What’s the industry you’re in? What is the current industry makeup? What are the trends? Who are the major players? Who are your direct competitors and what is the local market?
These are all questions that help you make strategic decisions about how to position your business and how to find new opportunities tailored to your marketplace.
Most importantly, creating your competitive outlook helps set you as an authority in the eyes of prospective financial partners. It shows that you know your industry and that you have a chance to thrive in it.
In analyzing your competition, you want to look at what your competitors are doing well, what they don’t do well, and how you can be better than them or improve what they’re doing.
The competitive outlook shows that you understand your industry, your market as well as the supply and demand chains and that you have identified viable gaps that your business is able to take advantage of in order to provide value.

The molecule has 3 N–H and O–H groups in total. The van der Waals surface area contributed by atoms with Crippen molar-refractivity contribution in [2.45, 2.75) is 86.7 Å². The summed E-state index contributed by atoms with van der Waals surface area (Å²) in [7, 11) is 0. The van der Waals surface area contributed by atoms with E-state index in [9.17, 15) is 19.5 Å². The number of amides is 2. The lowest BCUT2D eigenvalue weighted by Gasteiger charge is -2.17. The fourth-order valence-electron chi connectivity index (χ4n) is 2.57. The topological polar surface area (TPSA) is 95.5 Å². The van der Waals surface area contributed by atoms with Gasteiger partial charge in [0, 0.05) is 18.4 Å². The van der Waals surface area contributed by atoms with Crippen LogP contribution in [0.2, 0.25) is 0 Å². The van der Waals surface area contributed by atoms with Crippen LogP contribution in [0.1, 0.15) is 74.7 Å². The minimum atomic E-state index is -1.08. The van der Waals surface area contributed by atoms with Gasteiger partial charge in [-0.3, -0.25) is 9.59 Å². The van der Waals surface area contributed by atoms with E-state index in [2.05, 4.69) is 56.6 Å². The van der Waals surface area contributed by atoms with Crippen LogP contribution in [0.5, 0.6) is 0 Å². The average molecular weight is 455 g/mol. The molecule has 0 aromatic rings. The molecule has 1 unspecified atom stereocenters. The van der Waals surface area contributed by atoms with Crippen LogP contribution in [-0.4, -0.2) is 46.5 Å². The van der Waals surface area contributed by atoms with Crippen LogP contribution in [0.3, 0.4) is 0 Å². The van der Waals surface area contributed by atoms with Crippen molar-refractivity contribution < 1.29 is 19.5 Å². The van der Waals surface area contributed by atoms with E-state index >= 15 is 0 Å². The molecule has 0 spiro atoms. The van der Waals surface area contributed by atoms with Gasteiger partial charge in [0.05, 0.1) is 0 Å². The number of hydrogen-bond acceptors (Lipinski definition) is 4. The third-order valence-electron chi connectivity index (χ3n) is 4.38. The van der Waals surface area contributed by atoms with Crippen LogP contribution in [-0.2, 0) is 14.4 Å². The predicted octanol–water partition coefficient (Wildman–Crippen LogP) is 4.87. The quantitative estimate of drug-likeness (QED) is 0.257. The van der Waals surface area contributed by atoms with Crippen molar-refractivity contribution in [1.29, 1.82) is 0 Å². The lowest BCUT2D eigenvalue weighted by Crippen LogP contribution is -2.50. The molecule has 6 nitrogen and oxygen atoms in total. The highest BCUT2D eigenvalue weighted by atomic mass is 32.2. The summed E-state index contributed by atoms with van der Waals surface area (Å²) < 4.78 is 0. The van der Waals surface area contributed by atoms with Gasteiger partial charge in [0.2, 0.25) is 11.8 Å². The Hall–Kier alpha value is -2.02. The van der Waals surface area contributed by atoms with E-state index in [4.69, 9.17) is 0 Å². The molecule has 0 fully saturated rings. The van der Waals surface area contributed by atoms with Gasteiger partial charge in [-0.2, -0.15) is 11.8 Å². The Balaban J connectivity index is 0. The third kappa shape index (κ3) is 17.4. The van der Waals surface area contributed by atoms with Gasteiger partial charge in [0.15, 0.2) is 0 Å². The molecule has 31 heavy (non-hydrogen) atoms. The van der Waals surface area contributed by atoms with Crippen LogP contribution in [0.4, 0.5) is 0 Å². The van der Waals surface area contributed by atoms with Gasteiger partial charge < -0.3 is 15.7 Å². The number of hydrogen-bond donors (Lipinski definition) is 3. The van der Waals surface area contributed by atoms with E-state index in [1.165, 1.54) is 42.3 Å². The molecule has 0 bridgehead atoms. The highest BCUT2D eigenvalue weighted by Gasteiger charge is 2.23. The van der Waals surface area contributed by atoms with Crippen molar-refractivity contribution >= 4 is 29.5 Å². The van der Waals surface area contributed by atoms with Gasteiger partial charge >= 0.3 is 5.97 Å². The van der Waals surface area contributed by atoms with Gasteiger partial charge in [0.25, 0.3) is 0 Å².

You don’t want to go to an orchard and sell apples.
When you’re starting out, word-of-mouth is one of the most powerful drivers of new business. While there are steps you can take to encourage your existing customers to spread the news that you exist, you don’t want to leave your entire marketing strategy to the whim and timing of customers.
That’s why you write a marketing plan. This section of your business plan functions as a summary that highlights the most important information.
Your marketing strategy is where you plan how you’re going to leverage your channels to reach new customers and retain their business.
Who needs to do what when? This is the question you’re answering next. You get to go through a typical day at your business and describe what goes on so you can figure out who you need to bring onboard and in what capacity.